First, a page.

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Baltimore
Baltimore
Baltimore
(/ˈbɔːltɪmɔːr/, locally [ˈbɔɫmɔɻ]) is the largest city in the U.S. state
U.S. state
of Maryland, and the 30th-most populous city in the United States. Baltimore
Baltimore
was established by the Constitution of Maryland[9] and is an independent city that is not part of any county. With a population of 611,648 in 2017, Baltimore
Baltimore
is the largest independent city in the United States
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Philadelphia
Philadelphia
Philadelphia
(/ˌfɪləˈdɛlfiə/) is the largest city in the Commonwealth of Pennsylvania
Pennsylvania
and the sixth-most populous city in the United States, with an estimated population of 1,567,872[7] and more than 6 million in the seventh-largest metropolitan statistical area, as of 2016[update].[5] Philadelphia
Philadelphia
is the economic and cultural anchor of the Delaware
Delaware
Valley, located along the lower Delaware
Delaware
and Schuylkill Rivers, within the Northeast megalopolis
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Severud Associates
Severud is a multinational structural engineering consulting firm headquartered in New York City, with additional offices in London
London
and Paris. The firm has worked on over 12,000 projects around the world.[1][2] History[edit] Severud was founded in the year 1928 by Fred Severud, a Norwegian born, American structural engineer and member of the National Academy of Engineering. Originally the firm was called Severud-Elstad-Krueger Associates, then renamed Severud-Perrone-Sturm-Bandel, and finally shortened to Severud Associates.[3][4] The company has designed numerous notable structures in their early history. These include Place Ville Marie
Place Ville Marie
(1962), Arecibo Observatory (1963),the St. Louis Gateway Arch
Gateway Arch
(1965), Madison Square Garden (1968), IDS Center
IDS Center
(1973), and AXA Center
AXA Center
(1985)
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Athletic Nickname
The athletic nickname, or equivalently athletic moniker, of a university or college within the United States
United States
is the name officially adopted by that institution for at least the members of its athletic teams. Typically as a matter of engendering school spirit, the institution either officially or unofficially uses this moniker of the institution's athletic teams also as a nickname to refer to people associated with the institution, especially its current students, but also often its alumni, its faculty, and its administration as well. This practice at the university and college tertiary higher-education level has proven so popular that it extended to the high school secondary-education level in the United States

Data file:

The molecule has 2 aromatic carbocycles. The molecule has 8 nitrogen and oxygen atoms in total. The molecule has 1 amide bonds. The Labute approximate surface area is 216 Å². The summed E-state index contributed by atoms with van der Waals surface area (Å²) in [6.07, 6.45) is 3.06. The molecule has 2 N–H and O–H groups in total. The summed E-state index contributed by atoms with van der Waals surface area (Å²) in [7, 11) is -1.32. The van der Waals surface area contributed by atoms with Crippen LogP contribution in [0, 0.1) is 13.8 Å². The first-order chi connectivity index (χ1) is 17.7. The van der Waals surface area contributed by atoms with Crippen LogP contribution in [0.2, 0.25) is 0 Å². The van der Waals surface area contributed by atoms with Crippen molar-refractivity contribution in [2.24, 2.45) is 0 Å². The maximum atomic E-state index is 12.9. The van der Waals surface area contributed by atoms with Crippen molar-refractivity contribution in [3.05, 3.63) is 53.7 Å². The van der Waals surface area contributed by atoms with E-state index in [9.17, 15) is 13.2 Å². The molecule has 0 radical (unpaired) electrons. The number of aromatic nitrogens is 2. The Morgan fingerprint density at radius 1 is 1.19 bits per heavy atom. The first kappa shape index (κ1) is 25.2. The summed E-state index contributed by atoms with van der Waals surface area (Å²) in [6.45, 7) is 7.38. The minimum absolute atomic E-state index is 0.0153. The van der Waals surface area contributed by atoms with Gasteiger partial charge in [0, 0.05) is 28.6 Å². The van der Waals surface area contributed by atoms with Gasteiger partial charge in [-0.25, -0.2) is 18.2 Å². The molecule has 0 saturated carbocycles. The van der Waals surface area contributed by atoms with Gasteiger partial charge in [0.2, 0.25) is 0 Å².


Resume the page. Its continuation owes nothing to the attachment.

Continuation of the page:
United States
and in recent years even to the primary-education level as well
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School Colors
In the United States, school colors are the colors chosen by a school to represent it on uniforms and other items of identification. Most schools have two colors, which are usually chosen to avoid conflicts with other schools[1] with which the school competes in sports and other activities. The colors are often worn to build morale among the teachers and pupils, and as an expression of school spirit.[2] School
School
colors are often found in pairs and rarely no more than trios, though some professional teams use up to four colors in a set. The choice of colors usually follows the rule of tincture from heraldry, but exceptions to this rule are known. Common primary colors include orange, purple, blue, red, and green. These colors are either paired with a color representing a metal (often black, brown, gray (or silver), white, or gold), or occasionally each other, such as orange/blue, red/green, or blue/yellow
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Ensign (rank)
Ensign
Ensign
(/ˈɛnsən/, Late Middle English, from Old French
Old French
enseigne (12c.) "mark, symbol, signal; flag, standard, pennant", from Latin insignia (plural)) is a junior rank of a commissioned officer in the armed forces of some countries, normally in the infantry or navy. As the junior officer in an infantry regiment was traditionally the carrier of the ensign flag, the rank acquired the name
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Second Lieutenant
Second lieutenant (called lieutenant in some countries) is a junior commissioned officer military rank in many armed forces, comparable to NATO OF-1b rank.Contents1 Australia 2 Canada 3 France 4 Greece 5 Indonesia 6 Israel 7 New Zealand 8 Norway 9 Pakistan 10 United Kingdom & other Commonwealth countries 11 United States 12 Insignia 13 See also 14 ReferencesAustralia[edit] The rank of second lieutenant existed in the military forces of the Australian colonies and Australian Army
Australian Army
until 1986. In the colonial forces, which closely followed the practices of the British military, the rank of second lieutenant began to replace ranks such as Ensign and Cornet from 1871. New appointments to the rank of second lieutenant ceased in the Regular Army in 1986.[1] Immediately prior to this change, the rank had been effectively reserved for new graduates from the Officer Cadet School, Portsea which closed in 1985
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Dean (education)
In academic administrations such as colleges or universities, a dean is the person with significant authority over a specific academic unit, or over a specific area of concern, or both. Deans are occasionally found in middle schools and high schools as well. The term comes from the Latin
Latin
decanus, "a leader of ten," taken from the medieval monasteries (particularly those following the Cluniac Reforms) which were often extremely large, with hundreds of monks (the size of a small college campus)